KUWAIT: This July 27, 2021 file photo shows a nurse administering a dose of the COVID-19 vaccine to a man at a vaccination center in Jleeb Al-Shuyoukh in Kuwait. - Photo by Yasser Al-Zayyat

KUWAIT: Kuwait's pharmaceutical regulator yesterday granted emergency use approval for an artificial antibody drug known as 'Ronapreve' to treat COVID-19, the health ministry said. The antibody drug, developed by the US biotech company Regeneron, has been approved by the Medicines and Healthcare products Regulatory Agency; UK's drug regulator, said the ministry's Assistant Undersecretary for drug control Dr Abdullah Al-Bader.

The drug has been shown to be effective in reducing the likelihood of COVID-induced hospitalizations, added the official, hailing the medication as a useful tool to ease the strain on hospitals. The UK's Medicines and Healthcare products Regulatory Agency had announced last Friday that it has approved Ronapreve, the first monoclonal antibody treatment to prevent and fight COVID-19 in the UK.

The decision came after a review of clinical trial data showed the drug that may be used to prevent and treat acute COVID-19 infection and reduce hospital admissions due to coronavirus. Phase 3 studies of the treatment found it reduced the risk of hospitalization or death in high-risk, non-hospitalized patients by 70 percent compared with placebo. Ronapreve also reduced the duration of coronavirus symptoms from 14 to ten days in those with the virus.

In July, Japan became the first country to fully approve its Ronapreve antibody treatment for patients with mild to moderate COVID-19. Before that, the antibody combination had been authorized for emergency or temporary pandemic use in a number of countries and regions, including the European Union, United States, India, Switzerland and Canada.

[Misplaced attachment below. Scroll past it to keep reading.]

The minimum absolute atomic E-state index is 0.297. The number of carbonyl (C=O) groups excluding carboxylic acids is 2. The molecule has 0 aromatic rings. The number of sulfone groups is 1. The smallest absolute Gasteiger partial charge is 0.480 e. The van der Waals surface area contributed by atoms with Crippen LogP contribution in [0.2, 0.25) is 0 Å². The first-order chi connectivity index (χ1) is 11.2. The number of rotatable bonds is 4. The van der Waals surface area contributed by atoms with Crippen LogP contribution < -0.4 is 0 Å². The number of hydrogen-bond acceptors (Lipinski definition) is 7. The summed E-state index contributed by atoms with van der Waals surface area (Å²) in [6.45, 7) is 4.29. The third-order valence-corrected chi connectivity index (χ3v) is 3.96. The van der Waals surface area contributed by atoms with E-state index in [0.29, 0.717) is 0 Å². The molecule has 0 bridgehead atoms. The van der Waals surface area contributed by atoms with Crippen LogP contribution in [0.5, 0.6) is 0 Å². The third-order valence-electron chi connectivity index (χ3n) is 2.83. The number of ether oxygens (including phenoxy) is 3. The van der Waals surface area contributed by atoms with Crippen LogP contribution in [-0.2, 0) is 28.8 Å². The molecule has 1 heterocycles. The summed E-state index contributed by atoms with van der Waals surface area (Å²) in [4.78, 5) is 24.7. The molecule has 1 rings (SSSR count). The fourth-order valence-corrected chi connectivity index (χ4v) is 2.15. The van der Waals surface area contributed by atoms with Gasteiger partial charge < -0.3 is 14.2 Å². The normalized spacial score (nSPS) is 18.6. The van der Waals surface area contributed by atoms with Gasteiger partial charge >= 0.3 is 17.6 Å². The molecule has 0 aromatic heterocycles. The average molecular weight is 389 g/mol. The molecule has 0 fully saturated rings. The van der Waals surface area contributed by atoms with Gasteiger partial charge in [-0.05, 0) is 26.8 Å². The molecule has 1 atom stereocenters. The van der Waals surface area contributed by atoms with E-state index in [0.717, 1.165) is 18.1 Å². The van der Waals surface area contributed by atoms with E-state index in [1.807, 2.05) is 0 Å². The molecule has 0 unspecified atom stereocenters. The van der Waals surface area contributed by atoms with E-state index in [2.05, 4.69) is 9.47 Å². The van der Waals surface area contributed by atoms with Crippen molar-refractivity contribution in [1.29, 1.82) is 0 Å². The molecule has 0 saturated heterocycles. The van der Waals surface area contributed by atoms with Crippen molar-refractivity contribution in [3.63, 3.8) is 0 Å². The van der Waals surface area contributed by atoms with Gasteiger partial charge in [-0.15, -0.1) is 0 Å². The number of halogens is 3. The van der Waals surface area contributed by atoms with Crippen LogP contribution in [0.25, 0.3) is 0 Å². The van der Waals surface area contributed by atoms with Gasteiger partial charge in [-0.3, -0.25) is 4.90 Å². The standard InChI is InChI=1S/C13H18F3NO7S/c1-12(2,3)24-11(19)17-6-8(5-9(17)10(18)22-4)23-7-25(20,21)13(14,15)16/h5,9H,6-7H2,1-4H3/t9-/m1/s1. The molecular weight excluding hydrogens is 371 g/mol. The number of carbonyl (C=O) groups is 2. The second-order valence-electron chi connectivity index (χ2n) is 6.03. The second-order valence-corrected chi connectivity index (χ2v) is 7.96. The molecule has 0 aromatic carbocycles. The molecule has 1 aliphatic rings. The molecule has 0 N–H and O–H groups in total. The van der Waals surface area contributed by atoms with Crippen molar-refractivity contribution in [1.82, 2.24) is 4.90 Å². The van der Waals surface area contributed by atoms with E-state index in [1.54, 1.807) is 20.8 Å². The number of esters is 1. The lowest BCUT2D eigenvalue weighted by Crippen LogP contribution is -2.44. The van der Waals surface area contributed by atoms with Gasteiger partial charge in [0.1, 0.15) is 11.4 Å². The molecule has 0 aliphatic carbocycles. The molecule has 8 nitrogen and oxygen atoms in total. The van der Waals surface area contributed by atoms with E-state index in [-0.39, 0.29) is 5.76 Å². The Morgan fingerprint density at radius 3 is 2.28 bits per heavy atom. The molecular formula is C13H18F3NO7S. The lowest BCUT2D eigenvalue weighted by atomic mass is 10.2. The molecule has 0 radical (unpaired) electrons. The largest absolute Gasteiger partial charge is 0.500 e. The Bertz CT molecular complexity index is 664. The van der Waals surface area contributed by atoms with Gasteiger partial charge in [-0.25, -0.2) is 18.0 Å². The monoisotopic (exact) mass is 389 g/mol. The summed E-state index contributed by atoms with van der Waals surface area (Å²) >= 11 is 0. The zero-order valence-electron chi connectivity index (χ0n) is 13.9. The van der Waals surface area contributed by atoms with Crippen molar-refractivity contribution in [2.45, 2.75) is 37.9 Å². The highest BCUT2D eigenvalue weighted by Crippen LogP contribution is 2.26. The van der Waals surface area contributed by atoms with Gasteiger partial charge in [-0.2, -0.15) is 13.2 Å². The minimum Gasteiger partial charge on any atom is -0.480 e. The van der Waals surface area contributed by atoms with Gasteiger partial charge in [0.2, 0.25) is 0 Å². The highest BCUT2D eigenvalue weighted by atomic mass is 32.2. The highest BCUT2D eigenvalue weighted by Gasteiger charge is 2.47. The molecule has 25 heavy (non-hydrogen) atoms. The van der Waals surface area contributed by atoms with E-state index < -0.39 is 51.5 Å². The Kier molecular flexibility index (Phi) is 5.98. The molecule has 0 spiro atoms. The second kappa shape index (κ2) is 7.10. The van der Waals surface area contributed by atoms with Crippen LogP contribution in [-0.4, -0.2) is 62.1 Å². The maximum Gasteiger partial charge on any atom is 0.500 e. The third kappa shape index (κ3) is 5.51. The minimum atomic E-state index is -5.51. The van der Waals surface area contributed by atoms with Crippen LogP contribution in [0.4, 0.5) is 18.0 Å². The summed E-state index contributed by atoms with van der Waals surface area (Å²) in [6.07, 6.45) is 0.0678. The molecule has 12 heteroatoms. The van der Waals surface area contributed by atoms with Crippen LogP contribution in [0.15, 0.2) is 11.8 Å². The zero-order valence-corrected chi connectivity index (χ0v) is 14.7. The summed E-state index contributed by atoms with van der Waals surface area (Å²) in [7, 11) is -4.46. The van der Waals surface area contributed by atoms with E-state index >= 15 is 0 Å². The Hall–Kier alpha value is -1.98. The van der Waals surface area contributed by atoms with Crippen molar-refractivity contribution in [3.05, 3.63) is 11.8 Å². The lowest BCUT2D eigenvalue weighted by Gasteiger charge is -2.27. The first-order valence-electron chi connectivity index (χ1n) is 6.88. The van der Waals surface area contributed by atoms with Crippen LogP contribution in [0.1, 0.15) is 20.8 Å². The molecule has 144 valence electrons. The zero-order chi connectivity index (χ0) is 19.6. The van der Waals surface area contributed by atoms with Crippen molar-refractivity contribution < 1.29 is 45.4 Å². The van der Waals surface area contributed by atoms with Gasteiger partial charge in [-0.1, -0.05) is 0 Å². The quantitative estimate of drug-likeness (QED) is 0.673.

Phase 3 trials of Ronapreve in Japan had also shown that high-risk non-hospitalized patients treated with the drug had a 70 percent reduction in subsequent hospitalization and death, Swiss pharmaceutical giant Roche had explained earlier. It also shortened the period of symptomatic illness by four days, Roche said, adding that the phase 1 trials had showed the safety and tolerability of the drug among the Japanese population.

Wards closed

Meanwhile, Farwaniya Hospital Director Dr Mohammad Al-Rashidi announced yesterday that three out of the hospital's six COVID-19 wards have been closed, in the newest sign of recovery Kuwait is witnessing in its fight against the virus. The hospital could also close the intensive care unit for COVID-19 patients soon due to the sharp drop in patient admissions, Dr Rashidi added.

This comes after Dr Abdullah Al-Mutairi, a consultant at the ICU at Jaber Hospital, said recently that three COVID-19 ICU wards have closed as, while Dr Dana Al-Haqan, a pediatric consultant at the hospital, had announced last week that the last child was discharged from the hospital.

Kuwait's daily COVID-19 cases continued to drop as the country announced on Sunday registering 167 new cases in the previous 24 hours, in addition to one death - raising total cases and deaths to 408,245 and 2,404 respectively. The tests to infections ratio registered on Sunday was 1.69 percent as 9,878 swab tests were taken during the same period. The number of people hospitalized with the virus stood at 318 as of Sunday, including 153 in ICUs, he added, while 4,524 were receiving regular treatment.

Total recoveries reached 401,317 after 571 fresh recoveries were announced on Sunday. Meanwhile, the recovery rate increased to 98.3 percent. Health authorities have recently announced opening new vaccination center as the country nears vaccinating 70 percent of the population against COVID-19, with a daily capacity of 100,000 administered doses.